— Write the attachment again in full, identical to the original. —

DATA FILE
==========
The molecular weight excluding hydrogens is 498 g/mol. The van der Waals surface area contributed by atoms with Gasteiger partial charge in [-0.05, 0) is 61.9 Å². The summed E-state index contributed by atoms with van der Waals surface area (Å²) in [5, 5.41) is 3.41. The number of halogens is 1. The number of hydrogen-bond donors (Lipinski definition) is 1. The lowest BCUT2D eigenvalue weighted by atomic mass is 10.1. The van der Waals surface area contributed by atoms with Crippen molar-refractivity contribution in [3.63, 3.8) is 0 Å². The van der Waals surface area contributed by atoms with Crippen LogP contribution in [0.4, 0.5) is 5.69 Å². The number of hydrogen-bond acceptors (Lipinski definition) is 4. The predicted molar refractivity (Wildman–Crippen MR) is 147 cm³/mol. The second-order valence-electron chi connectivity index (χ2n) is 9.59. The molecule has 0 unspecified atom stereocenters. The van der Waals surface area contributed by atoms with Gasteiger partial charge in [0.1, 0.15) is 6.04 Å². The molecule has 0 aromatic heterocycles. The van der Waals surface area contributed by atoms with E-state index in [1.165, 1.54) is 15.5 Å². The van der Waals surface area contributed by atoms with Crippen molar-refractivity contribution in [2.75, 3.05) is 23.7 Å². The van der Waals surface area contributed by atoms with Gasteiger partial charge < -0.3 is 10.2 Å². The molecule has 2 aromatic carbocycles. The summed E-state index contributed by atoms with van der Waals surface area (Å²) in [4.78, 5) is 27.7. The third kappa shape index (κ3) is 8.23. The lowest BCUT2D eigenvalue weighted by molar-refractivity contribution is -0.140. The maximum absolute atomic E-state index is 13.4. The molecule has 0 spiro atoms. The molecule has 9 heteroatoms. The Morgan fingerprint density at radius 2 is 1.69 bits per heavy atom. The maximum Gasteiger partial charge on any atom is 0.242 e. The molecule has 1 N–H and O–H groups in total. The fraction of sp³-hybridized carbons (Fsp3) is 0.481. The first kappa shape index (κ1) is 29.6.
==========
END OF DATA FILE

The molecular weight excluding hydrogens is 498 g/mol. The van der Waals surface area contributed by atoms with Gasteiger partial charge in [-0.05, 0) is 61.9 Å². The summed E-state index contributed by atoms with van der Waals surface area (Å²) in [5, 5.41) is 3.41. The number of halogens is 1. The number of hydrogen-bond donors (Lipinski definition) is 1. The lowest BCUT2D eigenvalue weighted by atomic mass is 10.1. The van der Waals surface area contributed by atoms with Crippen molar-refractivity contribution in [3.63, 3.8) is 0 Å². The van der Waals surface area contributed by atoms with Crippen LogP contribution in [0.4, 0.5) is 5.69 Å². The number of hydrogen-bond acceptors (Lipinski definition) is 4. The predicted molar refractivity (Wildman–Crippen MR) is 147 cm³/mol. The second-order valence-electron chi connectivity index (χ2n) is 9.59. The molecule has 0 unspecified atom stereocenters. The van der Waals surface area contributed by atoms with Gasteiger partial charge in [0.1, 0.15) is 6.04 Å². The molecule has 0 aromatic heterocycles. The van der Waals surface area contributed by atoms with E-state index in [1.165, 1.54) is 15.5 Å². The van der Waals surface area contributed by atoms with Crippen molar-refractivity contribution in [2.75, 3.05) is 23.7 Å². The van der Waals surface area contributed by atoms with Gasteiger partial charge < -0.3 is 10.2 Å². The molecule has 2 aromatic carbocycles. The summed E-state index contributed by atoms with van der Waals surface area (Å²) in [4.78, 5) is 27.7. The third kappa shape index (κ3) is 8.23. The lowest BCUT2D eigenvalue weighted by molar-refractivity contribution is -0.140. The maximum absolute atomic E-state index is 13.4. The molecule has 0 spiro atoms. The molecule has 9 heteroatoms. The Morgan fingerprint density at radius 2 is 1.69 bits per heavy atom. The maximum Gasteiger partial charge on any atom is 0.242 e. The molecule has 1 N–H and O–H groups in total. The fraction of sp³-hybridized carbons (Fsp3) is 0.481. The first kappa shape index (κ1) is 29.6.